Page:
Delegates and observers from 48 Directly Chartered Locals (DCLs) gathered in Montreal recently to attend PSAC’s DCL conference to highlight and address issues specific to their workplaces.
DCLs are locals that are directly affiliated to PSAC and do not belong to one of our component unions. More than 30,000 members belong to these locals, which represent diverse sectors including gaming, universities, municipal government, Indigenous and community organizations, research and development, and security and law enforcement.
Precarious work a major concern
Precarious work, largely defined by contract and temporary work, is a major concern for many members of DCLs and was the most pressing topic discussed at the conference.
Precarious workers tend to have much lower personal income and are less likely to have a private income retirement plan or employment benefits. They are also more hesitant to raise workplace health and safety concerns for fear of reprisals.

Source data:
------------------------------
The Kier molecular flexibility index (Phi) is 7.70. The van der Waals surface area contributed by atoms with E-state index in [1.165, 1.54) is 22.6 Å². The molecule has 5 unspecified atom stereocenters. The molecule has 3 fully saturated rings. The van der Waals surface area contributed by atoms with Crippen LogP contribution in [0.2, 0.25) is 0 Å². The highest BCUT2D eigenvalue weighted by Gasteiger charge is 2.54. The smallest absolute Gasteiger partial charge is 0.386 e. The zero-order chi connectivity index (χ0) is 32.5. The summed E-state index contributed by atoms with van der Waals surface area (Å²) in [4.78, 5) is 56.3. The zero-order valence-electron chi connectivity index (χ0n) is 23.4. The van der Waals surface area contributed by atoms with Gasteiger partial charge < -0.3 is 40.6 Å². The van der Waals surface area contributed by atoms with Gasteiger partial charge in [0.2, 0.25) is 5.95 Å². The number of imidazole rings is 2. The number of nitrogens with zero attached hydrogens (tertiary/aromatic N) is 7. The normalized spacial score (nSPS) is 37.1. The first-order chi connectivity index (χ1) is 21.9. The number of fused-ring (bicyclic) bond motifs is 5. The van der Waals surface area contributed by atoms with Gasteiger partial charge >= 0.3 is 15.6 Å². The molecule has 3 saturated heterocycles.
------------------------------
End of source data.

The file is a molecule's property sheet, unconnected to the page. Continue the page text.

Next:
Since the 1990s, the growth of the number of workers with temporary jobs has been outpacing that of workers with permanent jobs. A 2015 PSAC survey found that
just over one-third of PSAC respondents reported being in precarious or vulnerable employment. The 2018 PSAC Triennial Convention passed a resolution calling
on the union to advocate for fair and just conditions for precarious workers.
“We know that precarious work is more prevalent than ever,” said PSAC National President Chris Aylward as he addressed the conference. “We will continue to fight for secure jobs with good working conditions for all PSAC members and for all workers.”
University workers have unique working conditions
University workers are in especially precarious conditions, and due to the high turn-over rate, local union leadership tend to serve shorter terms. Delegates highlighted the need to have a roundtable specifically for university workers.
The conference also gave participants the opportunity to share creative bargaining and mobilization strategies that they have used to win better wages, working conditions and benefits. They also had the opportunity to share ideas on how to change and improve the way PSAC represents members of DCLs.